Last Wednesday’s “Blood Moon” was the first of a series of four consecutive total lunar eclipses that will occur in the next 18 months.
In the early morning of Wednesday April 15, a total lunar eclipse was visible from North America. A total lunar eclipse occurs when the moon, earth, and sun align perfectly in space (in that order), causing the earth to cast its shadow on the surface of the moon. When the moon is completely covered by the earth’s shadow, it appears to glow “blood red,” as some astronomers describe.
The red glow observed from Earth is the light of all Earth’s sunsets and sunrises reflecting off the moon. As NASA describes it, if a person was standing on the moon looking up at the night side of earth, the sun completely hidden behind, he might expect the earth to appear completely black, however, it would not. The edge of the planet would appear to be on fire! What this person would be seeing is every one of Earth’s sunsets and sunrises at the same time. This red light illuminates the surface of the moon, giving it a reddish glow and earning it the name “Blood Moon.”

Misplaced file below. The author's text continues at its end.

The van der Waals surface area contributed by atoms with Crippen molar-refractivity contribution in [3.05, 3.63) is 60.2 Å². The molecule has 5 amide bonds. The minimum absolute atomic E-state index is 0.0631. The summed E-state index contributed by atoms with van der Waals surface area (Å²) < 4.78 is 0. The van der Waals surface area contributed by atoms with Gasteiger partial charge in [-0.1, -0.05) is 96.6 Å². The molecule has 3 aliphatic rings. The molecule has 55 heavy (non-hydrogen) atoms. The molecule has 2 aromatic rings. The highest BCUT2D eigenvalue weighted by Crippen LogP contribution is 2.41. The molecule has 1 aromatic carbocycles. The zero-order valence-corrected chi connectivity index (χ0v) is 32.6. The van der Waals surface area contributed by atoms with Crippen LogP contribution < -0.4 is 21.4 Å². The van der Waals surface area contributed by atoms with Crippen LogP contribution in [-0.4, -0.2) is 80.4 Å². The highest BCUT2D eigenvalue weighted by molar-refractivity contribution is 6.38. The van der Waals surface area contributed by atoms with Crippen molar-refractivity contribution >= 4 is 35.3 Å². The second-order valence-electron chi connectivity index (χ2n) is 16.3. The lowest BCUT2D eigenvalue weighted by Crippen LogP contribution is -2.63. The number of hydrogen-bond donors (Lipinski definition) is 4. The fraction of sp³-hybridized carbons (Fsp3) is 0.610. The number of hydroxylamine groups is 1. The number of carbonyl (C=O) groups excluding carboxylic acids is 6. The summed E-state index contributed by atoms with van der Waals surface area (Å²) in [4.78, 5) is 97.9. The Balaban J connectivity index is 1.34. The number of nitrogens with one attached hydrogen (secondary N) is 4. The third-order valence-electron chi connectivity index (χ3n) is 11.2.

Wednesday’s eclipse was the beginning of a lunar tetrad—a series of four consecutive total lunar eclipses six full moons apart. Three more eclipses are to follow, the first occurring on October 8, another on April 4, 2015, and the last on September 28, 2015. All of the eclipses in this tetrad will be visible from North America.
The eclipses in the current tetrad appear to be the first referred to as “Blood Moons,” but they are no bloodier than the typical total eclipse. So why is it suddenly a “Blood Moon?”
According to Earth & Sky, the term “Blood Moon” was probably made popular by Christian Pastors John Hagee and Mike Blitz, whose “Blood Moon Prophecy” asserts that the current lunar tetrad is a sign from God that significant changes are about to occur on Earth or even that the Second Coming will coincide with the final eclipse. The prophecy is based on a verse from the Bible that prophesizes that “the sun will be turned to darkness, and the moon to blood before the great and dreadful day of the LORD comes.” The controversy of the “Blood Moon Prophecy” in the Christian community gained it a lot of attention and probably helped popularize the term “Blood Moon.”